Whole generations have grown up knowing little of the Shroud of Turin and its remarkable image. I hope this film can go some way to put right the manifest injustice that cast it into obscurity and others may now have chance to contemplate the genuine mystery it represents and the questions it asks.
If this new film’s subtitle: An Investigation into the “First Selfie” seems incongruous please bear in mind that the principal intended audience for the film is the generation that has embraced the “selfie” as a visual expression of who, what and where they are. Exactly who and what the person on the Shroud is may surprise us all.
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(L-R) David Rolfe, writer/director, James Phelps and Pam Moon, producer and researcher.
James Phelps, better known to some as Fred Weasley from the Harry Potter films, was kind enough to lend us his voice as narrator for “A Grave Injustice”. Like many of his generation he knew little about the Shroud of Turin and - in a world of great fantasies - he was delighted to find such a powerful and unsolved mystery the cloth represents in real life. “Who knew reality could be so mysterious?” Was his reaction to seeing the film for the first time. “Why has this been kept such a secret? It’s fascinating. I want to find out more!”
Please join this campaign - @TheShroudAffair - initiated Easter 2016 - to “resurrect” the Shroud of Turin to its rightful place as a unique artifact that deserves to be studied and understood. Until those who dismiss it can replicate it or give us an explanation it must have the benefit of our doubt and remain worthy of serious study and respect for what it may represent. Social Media gives power to the people. Please use it to your best effect.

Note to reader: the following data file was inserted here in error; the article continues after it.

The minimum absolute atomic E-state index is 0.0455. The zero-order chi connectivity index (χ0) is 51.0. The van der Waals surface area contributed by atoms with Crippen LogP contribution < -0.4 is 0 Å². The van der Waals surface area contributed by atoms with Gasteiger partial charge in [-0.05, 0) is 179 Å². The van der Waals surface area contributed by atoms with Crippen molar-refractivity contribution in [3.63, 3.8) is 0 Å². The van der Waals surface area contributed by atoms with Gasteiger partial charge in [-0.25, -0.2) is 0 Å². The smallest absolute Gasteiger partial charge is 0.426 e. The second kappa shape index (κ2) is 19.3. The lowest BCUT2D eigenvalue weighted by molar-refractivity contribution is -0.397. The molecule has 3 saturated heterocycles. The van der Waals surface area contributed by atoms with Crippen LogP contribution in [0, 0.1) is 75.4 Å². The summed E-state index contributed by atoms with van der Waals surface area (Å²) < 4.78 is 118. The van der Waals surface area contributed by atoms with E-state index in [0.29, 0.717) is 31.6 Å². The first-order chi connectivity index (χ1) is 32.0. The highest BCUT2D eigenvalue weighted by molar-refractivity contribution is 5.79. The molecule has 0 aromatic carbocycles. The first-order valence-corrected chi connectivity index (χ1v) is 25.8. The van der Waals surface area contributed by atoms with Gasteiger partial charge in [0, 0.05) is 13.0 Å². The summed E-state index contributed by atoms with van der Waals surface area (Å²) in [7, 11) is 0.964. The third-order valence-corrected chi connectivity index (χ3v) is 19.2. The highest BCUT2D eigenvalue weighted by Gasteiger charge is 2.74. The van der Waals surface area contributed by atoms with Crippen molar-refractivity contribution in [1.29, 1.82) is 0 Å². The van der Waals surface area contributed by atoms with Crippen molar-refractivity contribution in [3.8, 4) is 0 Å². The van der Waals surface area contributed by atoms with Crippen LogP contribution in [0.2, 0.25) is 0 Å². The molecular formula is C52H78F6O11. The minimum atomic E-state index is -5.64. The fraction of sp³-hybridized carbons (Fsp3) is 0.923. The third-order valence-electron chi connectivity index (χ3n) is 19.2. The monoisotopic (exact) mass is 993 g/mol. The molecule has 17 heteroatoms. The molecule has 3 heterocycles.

"This film’s makers and contributors wish to make clear that they make no criticisms of the validity of C14 dating in general or of the integrity of the labs involved: Arizona, Oxford and Zurich. They simply and respectfully request each lab to acknowledge that, in view of the abandonment of the agreed protocols, and in the face of the lack of other evidence to support it, they recognise the potential of error in applying the date of the single sample area to the entire cloth."
(L-R) Physics Professor Emeritus Doug Donahue, George Burr and Professor A. J. Tim Jull, discuss radiocarbon dating results.
Prof. Christopher Ramsey, (R) in discussion here with Dr. John Jackson of the Turin Shroud Centre of Colorado, has been open, at least, to discussing the possibility of error.
Prof. W. Woelfli, (Centre) watches with two colleagues as the C14 isotopes from the single sample are counted.
Films are expensive to make - especially with editorial independence. Any support you can comfortably afford, however small, would be most welcome.